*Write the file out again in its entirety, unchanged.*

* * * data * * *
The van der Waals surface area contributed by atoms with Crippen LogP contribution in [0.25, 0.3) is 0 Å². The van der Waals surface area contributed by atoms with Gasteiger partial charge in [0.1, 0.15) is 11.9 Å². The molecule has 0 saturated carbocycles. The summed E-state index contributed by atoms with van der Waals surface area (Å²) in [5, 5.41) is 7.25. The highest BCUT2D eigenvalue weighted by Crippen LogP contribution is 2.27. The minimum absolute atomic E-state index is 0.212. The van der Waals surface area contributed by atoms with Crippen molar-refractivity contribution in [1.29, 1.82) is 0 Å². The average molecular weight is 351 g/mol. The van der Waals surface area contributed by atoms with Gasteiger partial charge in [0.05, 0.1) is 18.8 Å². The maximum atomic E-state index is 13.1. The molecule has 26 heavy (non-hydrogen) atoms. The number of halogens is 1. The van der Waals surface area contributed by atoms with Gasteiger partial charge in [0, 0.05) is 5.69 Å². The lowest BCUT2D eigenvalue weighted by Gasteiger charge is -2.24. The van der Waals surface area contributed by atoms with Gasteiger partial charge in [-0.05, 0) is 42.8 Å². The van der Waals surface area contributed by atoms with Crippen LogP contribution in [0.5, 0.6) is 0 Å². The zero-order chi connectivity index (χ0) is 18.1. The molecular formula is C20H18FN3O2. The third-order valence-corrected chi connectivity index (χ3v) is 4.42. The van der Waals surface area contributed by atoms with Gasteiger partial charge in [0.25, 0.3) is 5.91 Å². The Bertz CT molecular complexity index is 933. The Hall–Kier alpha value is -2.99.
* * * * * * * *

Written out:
The van der Waals surface area contributed by atoms with Crippen LogP contribution in [0.25, 0.3) is 0 Å². The van der Waals surface area contributed by atoms with Gasteiger partial charge in [0.1, 0.15) is 11.9 Å². The molecule has 0 saturated carbocycles. The summed E-state index contributed by atoms with van der Waals surface area (Å²) in [5, 5.41) is 7.25. The highest BCUT2D eigenvalue weighted by Crippen LogP contribution is 2.27. The minimum absolute atomic E-state index is 0.212. The van der Waals surface area contributed by atoms with Crippen molar-refractivity contribution in [1.29, 1.82) is 0 Å². The average molecular weight is 351 g/mol. The van der Waals surface area contributed by atoms with Gasteiger partial charge in [0.05, 0.1) is 18.8 Å². The maximum atomic E-state index is 13.1. The molecule has 26 heavy (non-hydrogen) atoms. The number of halogens is 1. The van der Waals surface area contributed by atoms with Gasteiger partial charge in [0, 0.05) is 5.69 Å². The lowest BCUT2D eigenvalue weighted by Gasteiger charge is -2.24. The van der Waals surface area contributed by atoms with Gasteiger partial charge in [-0.05, 0) is 42.8 Å². The van der Waals surface area contributed by atoms with Crippen LogP contribution in [0.5, 0.6) is 0 Å². The zero-order chi connectivity index (χ0) is 18.1. The molecular formula is C20H18FN3O2. The third-order valence-corrected chi connectivity index (χ3v) is 4.42. The van der Waals surface area contributed by atoms with Gasteiger partial charge in [0.25, 0.3) is 5.91 Å². The Bertz CT molecular complexity index is 933. The Hall–Kier alpha value is -2.99.